I have a sparse matrix such as

A =

   (1,1)        1
   (3,1)        1
   (1,2)        1
   (2,2)        1
   (1,3)        1
   (3,3)        1
   (4,3)        1
   (4,4)        1

The full matrix of A can see look like as following:

full(A) =

     1     1     1     0
     0     1     0     0
     1     0     1     0
     0     0     1     1

I want to find the rank of matrix A by fast way(because my matrix can extend to 10000 x 20000). I try to do it by two ways but it give the different result

  1. Convert to full matrix and find rank using

    rank(full(A)) = 3
  2. Find the rank using sprank

    sprank(A) = 4

The true answer must be 3 that means using first way. However, it take long time to find the rank,especially matrix with large size. I know the reason why the second way give 4 because sprank only tells you how many rows/columns of your matrix have non-zero elements, while rank is reporting the actual rank of the matrix which indicates how many rows of your matrix are linearly independent. sprank(A) is 4 but rank(A) is only 3 because you can write the third row as a linear combination of the other rows, specifically A(2,:) - A(1,:).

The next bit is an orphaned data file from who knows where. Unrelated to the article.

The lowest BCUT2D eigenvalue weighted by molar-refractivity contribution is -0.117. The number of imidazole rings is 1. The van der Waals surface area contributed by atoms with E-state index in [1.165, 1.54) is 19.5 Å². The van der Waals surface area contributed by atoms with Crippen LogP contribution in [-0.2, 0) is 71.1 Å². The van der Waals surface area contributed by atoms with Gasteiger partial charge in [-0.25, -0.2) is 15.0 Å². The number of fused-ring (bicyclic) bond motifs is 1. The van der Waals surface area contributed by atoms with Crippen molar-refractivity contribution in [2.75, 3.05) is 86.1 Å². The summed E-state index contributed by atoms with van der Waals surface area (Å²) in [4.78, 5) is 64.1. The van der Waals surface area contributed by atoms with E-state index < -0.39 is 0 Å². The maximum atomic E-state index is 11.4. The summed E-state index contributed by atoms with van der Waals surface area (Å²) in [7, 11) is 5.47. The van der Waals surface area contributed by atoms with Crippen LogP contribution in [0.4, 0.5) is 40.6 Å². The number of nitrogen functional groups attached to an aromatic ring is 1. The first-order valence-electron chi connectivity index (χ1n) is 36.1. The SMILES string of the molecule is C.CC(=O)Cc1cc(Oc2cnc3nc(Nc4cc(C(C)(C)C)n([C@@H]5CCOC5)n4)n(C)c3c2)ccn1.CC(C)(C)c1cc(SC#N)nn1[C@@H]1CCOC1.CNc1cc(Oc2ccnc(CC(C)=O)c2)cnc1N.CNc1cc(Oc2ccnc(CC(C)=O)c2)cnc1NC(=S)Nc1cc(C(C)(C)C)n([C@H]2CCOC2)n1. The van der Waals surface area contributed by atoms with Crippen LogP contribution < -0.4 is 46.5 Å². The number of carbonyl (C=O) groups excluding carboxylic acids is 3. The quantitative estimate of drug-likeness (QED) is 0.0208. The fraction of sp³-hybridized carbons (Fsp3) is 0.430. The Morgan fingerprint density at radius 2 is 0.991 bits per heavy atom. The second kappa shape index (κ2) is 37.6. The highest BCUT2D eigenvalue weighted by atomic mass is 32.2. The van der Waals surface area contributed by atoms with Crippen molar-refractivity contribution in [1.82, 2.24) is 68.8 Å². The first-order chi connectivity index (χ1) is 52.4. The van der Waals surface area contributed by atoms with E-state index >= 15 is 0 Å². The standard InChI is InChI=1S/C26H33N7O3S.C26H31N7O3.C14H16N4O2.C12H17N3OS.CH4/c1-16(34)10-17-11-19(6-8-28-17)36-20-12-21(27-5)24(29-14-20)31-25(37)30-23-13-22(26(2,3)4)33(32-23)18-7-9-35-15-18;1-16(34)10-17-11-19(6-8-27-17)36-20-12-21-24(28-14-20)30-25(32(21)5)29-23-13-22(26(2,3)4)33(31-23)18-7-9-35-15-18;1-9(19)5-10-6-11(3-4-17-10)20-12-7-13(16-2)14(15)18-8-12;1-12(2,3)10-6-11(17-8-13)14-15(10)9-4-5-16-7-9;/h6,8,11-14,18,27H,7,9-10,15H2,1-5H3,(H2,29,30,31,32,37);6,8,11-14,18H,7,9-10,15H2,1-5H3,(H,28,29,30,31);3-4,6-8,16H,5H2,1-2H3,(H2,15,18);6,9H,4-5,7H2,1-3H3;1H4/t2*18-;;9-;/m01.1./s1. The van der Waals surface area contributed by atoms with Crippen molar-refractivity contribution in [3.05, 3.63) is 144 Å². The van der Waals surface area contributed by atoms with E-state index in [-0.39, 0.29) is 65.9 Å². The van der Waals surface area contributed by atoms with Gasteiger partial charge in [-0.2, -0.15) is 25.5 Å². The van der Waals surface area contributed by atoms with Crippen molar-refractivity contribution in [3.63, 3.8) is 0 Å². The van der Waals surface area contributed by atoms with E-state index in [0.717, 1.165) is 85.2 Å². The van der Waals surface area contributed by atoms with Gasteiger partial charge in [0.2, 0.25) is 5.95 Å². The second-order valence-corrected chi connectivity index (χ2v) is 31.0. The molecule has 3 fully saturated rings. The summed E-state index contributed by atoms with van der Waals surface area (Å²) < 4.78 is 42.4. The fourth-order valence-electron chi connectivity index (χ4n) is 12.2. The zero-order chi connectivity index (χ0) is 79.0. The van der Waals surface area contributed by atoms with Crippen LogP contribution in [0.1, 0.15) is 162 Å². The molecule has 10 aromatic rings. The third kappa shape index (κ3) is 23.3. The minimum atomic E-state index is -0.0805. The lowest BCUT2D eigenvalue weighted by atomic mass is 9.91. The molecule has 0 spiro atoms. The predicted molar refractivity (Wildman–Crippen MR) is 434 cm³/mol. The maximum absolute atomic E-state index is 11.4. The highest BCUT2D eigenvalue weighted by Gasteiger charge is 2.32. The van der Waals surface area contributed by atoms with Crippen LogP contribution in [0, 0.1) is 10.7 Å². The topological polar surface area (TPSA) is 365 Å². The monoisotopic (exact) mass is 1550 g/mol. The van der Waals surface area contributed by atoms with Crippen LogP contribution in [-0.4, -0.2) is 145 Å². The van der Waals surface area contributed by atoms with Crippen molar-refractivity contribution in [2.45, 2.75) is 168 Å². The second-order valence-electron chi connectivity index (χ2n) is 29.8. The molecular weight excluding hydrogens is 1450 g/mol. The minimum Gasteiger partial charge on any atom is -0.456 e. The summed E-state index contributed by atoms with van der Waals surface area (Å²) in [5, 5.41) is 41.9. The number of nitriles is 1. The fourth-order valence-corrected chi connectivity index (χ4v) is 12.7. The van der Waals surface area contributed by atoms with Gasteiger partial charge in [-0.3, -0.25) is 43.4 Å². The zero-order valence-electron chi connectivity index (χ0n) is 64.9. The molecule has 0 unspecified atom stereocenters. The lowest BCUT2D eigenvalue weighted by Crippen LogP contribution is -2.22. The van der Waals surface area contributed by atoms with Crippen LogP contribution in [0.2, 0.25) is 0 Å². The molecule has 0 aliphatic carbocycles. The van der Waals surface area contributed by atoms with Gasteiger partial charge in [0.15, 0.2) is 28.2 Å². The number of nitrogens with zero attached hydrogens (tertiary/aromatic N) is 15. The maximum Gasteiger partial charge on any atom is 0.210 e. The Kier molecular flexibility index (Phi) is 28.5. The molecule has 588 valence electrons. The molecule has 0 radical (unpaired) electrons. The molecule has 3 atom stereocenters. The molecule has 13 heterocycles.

My problem is that how to find the rank of a sparse matrix with lowest time consumption

Update: I tried to use some way. However, it reported larger time consumption comparison with rank function. Could you suggest to me other way?

%% Create random matrix
 G = sparse(randi(2,1000,1000))-1;
 A=sparse(G) %% Because my input matrix is sparse matrix
 %% Measure performance
>> tic; rank(full(A)); toc
Elapsed time is 0.710750 seconds.
>> tic; svds(A); toc
Elapsed time is 1.130674 seconds.
>> tic; eigs(A); toc
Warning: Only 3 of the 6 requested eigenvalues converged. 
> In eigs>processEUPDinfo at 1472
  In eigs at 365
Elapsed time is 4.894653 seconds.
  • 1
    $\begingroup$ A better venue would be Computational Science SE for this kind of question. Anything you can add describing the special nature of your data (the examples involve only zeros and ones) would be helpful. $\endgroup$ – hardmath Nov 17 '14 at 2:02
  • $\begingroup$ Perhaps you can use svds, but it'd probably only be helpful if your matrix is a pretty low rank. $\endgroup$ – AnonSubmitter85 Nov 17 '14 at 17:58

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